The Department of Energy & Climate Change (DECC) has announced it is to impose an upper limit to the Renewable Heat Incentive (RHI) budget for 2012/13. The plans were confirmed yesterday as the government released the results of its consultation over the proposed 'cost control mechanism' for the scheme.
In his Ministerial Statement, Climate Change Minister Greg Barker said: “I am pleased to publish our response, which will ensure we have a standby budget management mechanism in place this summer, enabling the sustainability of the scheme by allowing us to keep within the budgetary limits set by the Comprehensive Spending Review (CSR).”
The upper limit has been set at £70 million for the coming year, which is a reduction from the initial proposal of £133 million. DECC said it believes reducing the available budget for year one will ensure that the unchanged £251 million budget that has been allocated for 2013/14 will 'support both new and existing installations should the budget be reached the previous year'.
Barker said: “A higher limit for 2012/13 would leave insufficient funds available in the following year for new installations and therefore could be very damaging to the renewable heat industry.”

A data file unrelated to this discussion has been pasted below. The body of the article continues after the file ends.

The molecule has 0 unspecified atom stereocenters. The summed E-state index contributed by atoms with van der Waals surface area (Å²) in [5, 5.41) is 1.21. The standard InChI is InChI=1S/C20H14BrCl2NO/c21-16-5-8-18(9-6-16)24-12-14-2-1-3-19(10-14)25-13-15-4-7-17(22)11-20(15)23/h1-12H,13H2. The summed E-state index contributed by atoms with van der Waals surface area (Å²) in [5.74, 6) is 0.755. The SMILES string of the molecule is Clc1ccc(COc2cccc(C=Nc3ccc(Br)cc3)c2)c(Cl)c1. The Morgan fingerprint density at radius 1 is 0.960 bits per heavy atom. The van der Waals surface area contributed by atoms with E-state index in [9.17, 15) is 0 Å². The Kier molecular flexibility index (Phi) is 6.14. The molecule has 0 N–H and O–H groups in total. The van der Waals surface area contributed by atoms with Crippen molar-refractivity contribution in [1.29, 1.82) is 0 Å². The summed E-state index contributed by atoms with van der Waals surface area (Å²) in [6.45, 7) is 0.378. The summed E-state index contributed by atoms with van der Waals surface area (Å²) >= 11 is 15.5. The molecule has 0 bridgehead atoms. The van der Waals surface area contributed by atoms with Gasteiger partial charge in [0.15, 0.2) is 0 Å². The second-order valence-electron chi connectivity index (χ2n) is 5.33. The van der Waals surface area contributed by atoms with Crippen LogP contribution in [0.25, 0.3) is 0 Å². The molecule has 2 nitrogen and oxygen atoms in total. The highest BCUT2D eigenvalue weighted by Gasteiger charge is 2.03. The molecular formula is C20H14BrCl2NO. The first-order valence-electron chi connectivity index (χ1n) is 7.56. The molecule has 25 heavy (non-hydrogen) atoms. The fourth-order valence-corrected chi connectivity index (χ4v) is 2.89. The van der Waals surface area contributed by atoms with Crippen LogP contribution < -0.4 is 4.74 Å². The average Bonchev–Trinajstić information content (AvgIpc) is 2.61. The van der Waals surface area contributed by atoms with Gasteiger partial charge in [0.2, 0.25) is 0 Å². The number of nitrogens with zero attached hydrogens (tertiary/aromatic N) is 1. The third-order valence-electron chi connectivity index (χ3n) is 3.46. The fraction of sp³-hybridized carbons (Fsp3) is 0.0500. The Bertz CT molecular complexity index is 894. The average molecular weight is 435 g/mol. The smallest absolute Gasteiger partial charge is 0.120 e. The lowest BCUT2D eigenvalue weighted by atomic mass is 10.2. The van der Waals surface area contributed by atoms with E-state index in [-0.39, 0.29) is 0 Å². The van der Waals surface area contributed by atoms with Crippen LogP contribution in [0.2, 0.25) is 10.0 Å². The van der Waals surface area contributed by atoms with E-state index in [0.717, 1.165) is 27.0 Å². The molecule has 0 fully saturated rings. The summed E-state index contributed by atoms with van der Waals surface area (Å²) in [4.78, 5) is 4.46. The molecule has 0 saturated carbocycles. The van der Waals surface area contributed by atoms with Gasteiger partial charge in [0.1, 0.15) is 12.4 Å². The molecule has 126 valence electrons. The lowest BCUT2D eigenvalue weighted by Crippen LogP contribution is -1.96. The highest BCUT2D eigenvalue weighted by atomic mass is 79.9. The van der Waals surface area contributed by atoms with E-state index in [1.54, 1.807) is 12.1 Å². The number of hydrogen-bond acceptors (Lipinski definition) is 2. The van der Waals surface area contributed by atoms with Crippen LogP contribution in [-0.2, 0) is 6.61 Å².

If the £70 million limit is reached before the end of the 2012/13 financial year, the scheme will then be placed into standby, meaning that any further applications will have to wait until the following year to be approved.
The notice period that DECC will need to give industry before triggering this 'standby mechanism' has also been reduced from one month to just one week, although Barker confirmed that DECC will provide weekly expenditure reports on its website, making it publicly available to allow industry to monitor how much of the budget has been spent to date.
Barker said reducing the notice period to one week would allow more of the budget to be allocated before the scheme was suspended than if a month's notice had to be given (£67.9 million, 97% of the £70 million limit, compared to £56 million, or 80% of the limit, if a month's notice was required).
"Given current uptake figures," Barker said, "We do not currently envisage having to use the standby mechanism…but we have learnt from our previous experiences and want to provide assurances that we are spending money on the RHI in a sustainable way".
DECC’s full response to the consultation can be found here.